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How plants could produce a COVID-19 vaccine

From genetic sequence to clinical-grade material in a plant in just six weeks.Credit: pkujiahe/iStock/Getty Images

A pandemic is a challenging but interesting moment for anyone involved in infectious disease, particularly those developing therapeutics and vaccines. That holds doubly true for Medicago, a Canadian biopharma company. Medicago uses plants to produce vaccine and therapeutic candidates, and the platform has found new purpose in the age of coronavirus.

Dr. Bruce D. Clark, who became the company’s CEO in March 2017, is overseeing its push to become a fully integrated biotech, with a seasonal flu vaccine close to market and another vaccine against COVID-19 under rapid development.

Dr. Bruce D. Clark, President and CEO of Medicago.Credit: Medicago

How did the company come to focus on vaccines?

Our company name comes from the Latin for alfalfa, Medicago sativa, and we began in 1999 as nutraceuticals producer. The knowledge we gained on the plant’s biological mechanisms and processes allowed us to use them as small bioreactors to produce vaccines and therapeutic antibodies. Today, we can go from genetic sequence to clinical grade material in six to eight weeks.

How can plants serve as a platform for vaccine development?

Our plants produce Virus-Like Particles, or VLPs, in high volume. While non-infectious and non-replicating, VLPs, like a virus without genetic material, present a shell structure studded with the antigen required to trigger immunity.

Producing vaccines in hens’ eggs—the process for most seasonal flu vaccines—carries risk of virus mutation during the manufacturing process, potentially rendering the vaccine less effective. Cell-based vaccine manufacturing is another emerging technology, but using cells as bioreactors can make scale-up challenging.Different growing conditions can mean small, but potentially clinically significant differences in the final protein. Our scale-up doesn’t require a change in growth medium from bench to commercial manufacturing; it only requires the space to grow more plants.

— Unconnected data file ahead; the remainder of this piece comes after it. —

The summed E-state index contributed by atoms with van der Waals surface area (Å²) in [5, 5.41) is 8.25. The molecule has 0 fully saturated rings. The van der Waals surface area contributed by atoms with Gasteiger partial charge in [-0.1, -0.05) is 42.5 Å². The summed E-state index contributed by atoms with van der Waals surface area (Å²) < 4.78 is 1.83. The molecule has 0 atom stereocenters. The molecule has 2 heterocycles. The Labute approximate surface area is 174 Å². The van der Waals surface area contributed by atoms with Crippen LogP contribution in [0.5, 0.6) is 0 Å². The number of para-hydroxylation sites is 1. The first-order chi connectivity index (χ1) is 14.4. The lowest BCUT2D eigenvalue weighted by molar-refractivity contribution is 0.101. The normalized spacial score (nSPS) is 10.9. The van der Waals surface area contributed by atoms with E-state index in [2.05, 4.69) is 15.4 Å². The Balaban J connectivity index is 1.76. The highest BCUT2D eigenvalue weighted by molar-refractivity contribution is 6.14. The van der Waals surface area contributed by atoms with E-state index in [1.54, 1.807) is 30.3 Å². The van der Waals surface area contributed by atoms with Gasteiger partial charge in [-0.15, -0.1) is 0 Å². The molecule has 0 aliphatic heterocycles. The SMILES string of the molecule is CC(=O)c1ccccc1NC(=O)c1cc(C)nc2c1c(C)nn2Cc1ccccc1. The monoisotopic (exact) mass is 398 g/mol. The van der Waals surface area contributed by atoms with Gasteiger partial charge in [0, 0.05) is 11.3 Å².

What is the status of your COVID-19 vaccine?

Because our platform is rapid, we were able to produce a vaccine candidate in just 20 days after receiving the SARSCoV-2 viral sequence. As of mid-May, we finished initial pre-clinical studies; the next step is non-human primate studies. Our objective is to initiate phase 1 human trials in June or July, and then phase 2 trials by the end of 2020.

In addition to the vaccine, we are developing SARS-CoV-2 therapeutics based on antibodies taken from donors who have recovered from the infection.We have around a hundred candidates and are working on narrowing these down to a few of the most promising.

What progress have you made on your other vaccines?

Our quadrivalent seasonal flu vaccine was accepted for scientific review by Health Canada in October 2019, and we hope a decision will be made for the 2020 Canadian flu season. As a recombinant technology, our plant-based platform has the potential to match selected seasonal influenza strains and allow faster response to emerging viral infections. We are also investigating a next-generation or universal flu vaccine.

In addition to flu vaccines, we are also working on a vaccine against rotavirus, a highly contagious and potentially fatal childhood infection. This development is in collaboration with the Japanese company, Mitsubishi Tanabe Pharma, and is currently in phase 1 trials. We have a vaccine candidate against norovirus, also known as the winter vomiting virus, which is a real burden for children, older adults and people living in close quarters, like cruise ships or military bases. This candidate is ready to enter phase 1 trials.

If the COVID-19 and seasonal flu vaccines receive approval, could you scale up production?

Our vaccines would be the first plant-derived ones for human use to reach the market, and we are the only plant-based manufacturing company that has been able to produce vaccines on a commercial scale. We have the capacity to produce millions of doses in our facilities in Durham, U.S. and Quebec City, Canada, where we are also building a new manufacturing facility. This is expected to open by 2023 and to expand our annual production capacity to 50 million doses of a quadrivalent seasonal flu vaccine or up to a billion doses of the COVID-19 vaccine. We plan to market the seasonal flu vaccine in North America first,but we will seek partnerships for this and other projects to expand our global reach.

How has COVID-19 influenced the company, or not?

Overall, the outbreak hasn’t altered our long-term plans.It is problematic, as for most companies, but as we already have many employees who work remotely, we have been able to adapt to this new reality. Moreover, we have strong relationships with our long-term investors. If anything, we view this pandemic as an opportunity to showcase the usefulness of our platform help in global preparedness for current and future disease attacks, and to seek new investment that will match our growth ambitions.

To learn more about plant-derived vaccines and therapeutics, visit


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